3

Here is a solution for sound classification for 10 classes: dog barking, car horn, children playing etc. It is based on tensorflow library using neural networks. Features are extracted by converting sound clips to spectrogram


3

As Conrad pointed out, a correlator is probably your best bet. The correlation of a signal with itself (also known as its self-similarity) is larger than its correlation with any other signal (except for a constant factor related to the signals' energy). In your case, you would implement two correlators, one for Signal 1 and one for Signal 2. Then, you'd ...


3

I will try to give you some intuition into it by a different example. Think we have 3 machines which can generate the numbers 1, 2, 3. The first machine generates the number 1 with 80% and the numbers 2, 3 with 10% each. The second machine generates the number 2 with 80% and the numbers 1, 3 with 10% each. The third machine generates the number 3 with 80% ...


3

Have a look at these two python libraries that provide a number of audio features easily from WAV files, including MFCC. Librosa: MFCC docs, github Madmom: MFCC docs, github Good luck!


3

There is a package called FukuML. In their description (Version 0.4.1) they write: Support Vector Machine Primal Hard Margin Support Vector Machine Binary Classification Learning Algorithm Dual Hard Margin Support Vector Machine Binary Classification Learning Algorithm Polynomial Kernel Support Vector Machine Binary Classification Learning Algorithm ...


2

Did you read further? In the end of 6.3.10 section: "However, there are often parameters of the kernel that must be set and a poor choice can lead to poor generalisation. The choice of best kernel for a given problem is not resolved and special kernels have been derived for particular problems, for example document classification" which leads us ...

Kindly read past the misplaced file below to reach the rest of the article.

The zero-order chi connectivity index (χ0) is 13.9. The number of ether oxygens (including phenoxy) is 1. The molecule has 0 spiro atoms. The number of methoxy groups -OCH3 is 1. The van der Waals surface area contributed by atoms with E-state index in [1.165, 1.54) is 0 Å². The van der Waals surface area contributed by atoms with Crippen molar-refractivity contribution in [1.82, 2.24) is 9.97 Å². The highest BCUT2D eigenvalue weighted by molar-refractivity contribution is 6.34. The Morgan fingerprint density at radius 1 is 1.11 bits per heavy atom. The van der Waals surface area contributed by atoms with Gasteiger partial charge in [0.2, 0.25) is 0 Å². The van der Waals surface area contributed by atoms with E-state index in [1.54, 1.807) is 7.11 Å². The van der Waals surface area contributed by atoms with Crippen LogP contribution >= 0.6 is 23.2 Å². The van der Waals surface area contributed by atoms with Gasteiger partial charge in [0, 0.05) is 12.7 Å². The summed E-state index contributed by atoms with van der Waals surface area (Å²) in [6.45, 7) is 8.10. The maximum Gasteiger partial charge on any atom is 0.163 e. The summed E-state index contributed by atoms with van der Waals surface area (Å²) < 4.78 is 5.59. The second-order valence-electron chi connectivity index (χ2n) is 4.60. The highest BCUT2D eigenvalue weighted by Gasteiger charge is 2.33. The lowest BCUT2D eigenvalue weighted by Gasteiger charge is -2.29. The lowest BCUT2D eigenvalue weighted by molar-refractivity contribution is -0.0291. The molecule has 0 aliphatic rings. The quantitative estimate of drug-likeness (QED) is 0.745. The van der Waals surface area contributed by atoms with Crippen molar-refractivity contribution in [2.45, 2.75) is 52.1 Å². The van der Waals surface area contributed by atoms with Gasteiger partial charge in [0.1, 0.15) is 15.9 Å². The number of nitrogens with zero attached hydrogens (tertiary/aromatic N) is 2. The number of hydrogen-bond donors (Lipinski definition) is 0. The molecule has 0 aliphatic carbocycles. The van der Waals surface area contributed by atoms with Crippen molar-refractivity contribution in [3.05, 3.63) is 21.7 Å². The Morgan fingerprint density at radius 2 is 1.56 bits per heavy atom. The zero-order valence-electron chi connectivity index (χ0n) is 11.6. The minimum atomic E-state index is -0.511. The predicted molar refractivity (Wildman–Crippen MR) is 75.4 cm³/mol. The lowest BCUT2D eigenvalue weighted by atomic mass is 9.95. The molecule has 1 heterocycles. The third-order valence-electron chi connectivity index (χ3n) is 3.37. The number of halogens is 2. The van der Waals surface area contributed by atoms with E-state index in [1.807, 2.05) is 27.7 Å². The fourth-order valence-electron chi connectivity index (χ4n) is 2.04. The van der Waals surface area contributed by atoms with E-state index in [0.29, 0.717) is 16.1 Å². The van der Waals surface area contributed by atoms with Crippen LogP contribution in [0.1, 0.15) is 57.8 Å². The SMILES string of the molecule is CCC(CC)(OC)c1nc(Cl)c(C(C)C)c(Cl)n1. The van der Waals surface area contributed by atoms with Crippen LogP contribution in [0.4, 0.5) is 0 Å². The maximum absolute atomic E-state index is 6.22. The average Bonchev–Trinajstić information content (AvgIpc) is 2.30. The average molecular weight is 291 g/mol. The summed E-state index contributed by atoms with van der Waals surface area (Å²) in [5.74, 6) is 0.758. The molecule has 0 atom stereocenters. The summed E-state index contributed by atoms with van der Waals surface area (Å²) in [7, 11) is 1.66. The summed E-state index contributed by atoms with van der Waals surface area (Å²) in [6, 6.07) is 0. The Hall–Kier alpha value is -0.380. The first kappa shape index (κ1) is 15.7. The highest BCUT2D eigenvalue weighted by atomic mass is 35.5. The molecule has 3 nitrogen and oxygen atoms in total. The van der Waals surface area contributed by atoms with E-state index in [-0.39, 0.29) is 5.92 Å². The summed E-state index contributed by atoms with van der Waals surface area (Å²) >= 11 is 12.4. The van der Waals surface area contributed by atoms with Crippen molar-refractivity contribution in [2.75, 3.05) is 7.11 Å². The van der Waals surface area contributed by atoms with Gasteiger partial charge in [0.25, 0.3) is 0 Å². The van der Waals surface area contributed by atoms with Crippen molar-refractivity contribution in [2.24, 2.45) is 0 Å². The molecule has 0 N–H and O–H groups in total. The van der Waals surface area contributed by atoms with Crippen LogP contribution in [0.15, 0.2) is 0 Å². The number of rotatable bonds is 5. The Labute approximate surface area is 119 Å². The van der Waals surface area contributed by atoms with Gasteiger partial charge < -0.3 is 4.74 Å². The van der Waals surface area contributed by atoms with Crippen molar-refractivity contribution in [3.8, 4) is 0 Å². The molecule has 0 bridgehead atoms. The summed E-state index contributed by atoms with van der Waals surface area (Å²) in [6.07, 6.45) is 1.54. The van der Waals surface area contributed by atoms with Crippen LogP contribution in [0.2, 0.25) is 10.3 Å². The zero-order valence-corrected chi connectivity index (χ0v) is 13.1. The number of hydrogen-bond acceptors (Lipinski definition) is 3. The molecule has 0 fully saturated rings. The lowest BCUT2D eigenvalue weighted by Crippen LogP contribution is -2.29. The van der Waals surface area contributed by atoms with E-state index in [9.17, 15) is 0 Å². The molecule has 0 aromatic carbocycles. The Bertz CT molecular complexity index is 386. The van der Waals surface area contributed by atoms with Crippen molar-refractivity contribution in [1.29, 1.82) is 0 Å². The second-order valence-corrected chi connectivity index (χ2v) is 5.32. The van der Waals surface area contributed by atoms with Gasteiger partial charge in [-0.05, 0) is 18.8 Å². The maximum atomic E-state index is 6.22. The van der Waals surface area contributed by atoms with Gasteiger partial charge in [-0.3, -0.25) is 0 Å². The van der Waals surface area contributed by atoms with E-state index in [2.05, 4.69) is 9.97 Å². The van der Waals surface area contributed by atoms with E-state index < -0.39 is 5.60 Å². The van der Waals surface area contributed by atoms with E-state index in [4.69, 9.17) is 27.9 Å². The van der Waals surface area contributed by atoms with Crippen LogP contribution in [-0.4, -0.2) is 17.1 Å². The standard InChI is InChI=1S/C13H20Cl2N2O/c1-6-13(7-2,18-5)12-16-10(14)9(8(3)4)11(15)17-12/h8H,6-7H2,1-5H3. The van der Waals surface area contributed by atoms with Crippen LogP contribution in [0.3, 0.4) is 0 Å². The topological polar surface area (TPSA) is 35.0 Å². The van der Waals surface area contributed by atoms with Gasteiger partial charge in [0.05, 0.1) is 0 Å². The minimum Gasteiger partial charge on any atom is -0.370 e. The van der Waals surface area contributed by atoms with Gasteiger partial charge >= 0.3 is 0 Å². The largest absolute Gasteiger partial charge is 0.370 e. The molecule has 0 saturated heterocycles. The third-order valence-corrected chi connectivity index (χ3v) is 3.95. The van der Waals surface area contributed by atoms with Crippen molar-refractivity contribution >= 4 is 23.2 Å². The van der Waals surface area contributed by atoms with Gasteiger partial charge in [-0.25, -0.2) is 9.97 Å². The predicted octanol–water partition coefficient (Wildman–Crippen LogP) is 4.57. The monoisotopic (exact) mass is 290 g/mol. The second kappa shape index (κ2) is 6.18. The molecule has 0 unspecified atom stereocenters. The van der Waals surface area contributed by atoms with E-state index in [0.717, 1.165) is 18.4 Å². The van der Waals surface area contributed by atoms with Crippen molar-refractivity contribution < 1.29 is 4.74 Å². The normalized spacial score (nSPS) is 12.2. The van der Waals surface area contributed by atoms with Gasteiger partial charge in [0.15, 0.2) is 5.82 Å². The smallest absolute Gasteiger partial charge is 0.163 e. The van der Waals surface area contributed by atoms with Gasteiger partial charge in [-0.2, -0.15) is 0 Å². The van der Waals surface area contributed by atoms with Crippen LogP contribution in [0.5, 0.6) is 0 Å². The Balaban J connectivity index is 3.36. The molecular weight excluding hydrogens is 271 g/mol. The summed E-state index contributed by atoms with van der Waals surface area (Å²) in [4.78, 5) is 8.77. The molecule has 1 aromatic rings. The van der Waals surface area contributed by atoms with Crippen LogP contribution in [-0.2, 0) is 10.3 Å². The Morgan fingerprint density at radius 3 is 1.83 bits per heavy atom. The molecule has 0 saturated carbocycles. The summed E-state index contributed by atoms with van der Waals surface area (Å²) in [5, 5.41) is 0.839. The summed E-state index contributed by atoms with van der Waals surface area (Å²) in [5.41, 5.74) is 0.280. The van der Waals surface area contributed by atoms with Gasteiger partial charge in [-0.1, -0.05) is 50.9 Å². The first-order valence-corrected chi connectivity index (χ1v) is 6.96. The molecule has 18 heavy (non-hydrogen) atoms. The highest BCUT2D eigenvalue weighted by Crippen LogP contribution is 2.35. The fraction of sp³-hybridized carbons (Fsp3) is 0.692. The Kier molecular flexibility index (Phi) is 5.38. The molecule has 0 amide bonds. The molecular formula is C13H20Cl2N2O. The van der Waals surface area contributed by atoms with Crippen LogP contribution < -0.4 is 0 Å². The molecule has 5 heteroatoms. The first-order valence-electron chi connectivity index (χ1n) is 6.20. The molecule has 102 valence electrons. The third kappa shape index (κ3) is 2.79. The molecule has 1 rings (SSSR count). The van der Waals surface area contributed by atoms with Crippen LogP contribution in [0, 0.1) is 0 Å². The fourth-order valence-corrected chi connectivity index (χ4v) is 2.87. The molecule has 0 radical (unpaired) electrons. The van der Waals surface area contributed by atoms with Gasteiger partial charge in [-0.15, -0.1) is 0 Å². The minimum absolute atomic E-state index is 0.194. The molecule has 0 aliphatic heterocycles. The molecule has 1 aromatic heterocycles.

2

Two questions: 1/ Near 8s, we can observe a stable pitch for 100ms or so, then a sudden increase dropping until 8.5s. Does this whole sequence (8s to 8.5s) form a single entity, or do you consider the two stages (stable then decrease) to be two entities? 2/ Do you want to work with or without supervision. Do you know in advance the "patterns" to look for? ...


2

It looks like you have a single source, x[n], and multiple microphone signals $y_{i}[n]$. Assuming that your propagation path from the source to the microphones is reasonably linear and time invariant, you and simply model the path as a transfer function. So basically you have $$ y_{i}[n] = h_{i}[n]\ast x[n] $$ where $h_{i}[n]$ is the impulse response of ...


2

This article deals exactly with the same type of supervised classification based on labelled GLCM classes: GLCM Textural Features for Brain Tumor Classification


2

The pyramid match kernel does not operate on the sets of feature vectors directly. It operates on multi-level histograms of feature vectors. Let's say you are using the SIFT descriptors, which live in 128-dimensional space. First you divide each dimension into 2 bins, which divides the entire feature space into $2^{128}$ bins. Then you count how many ...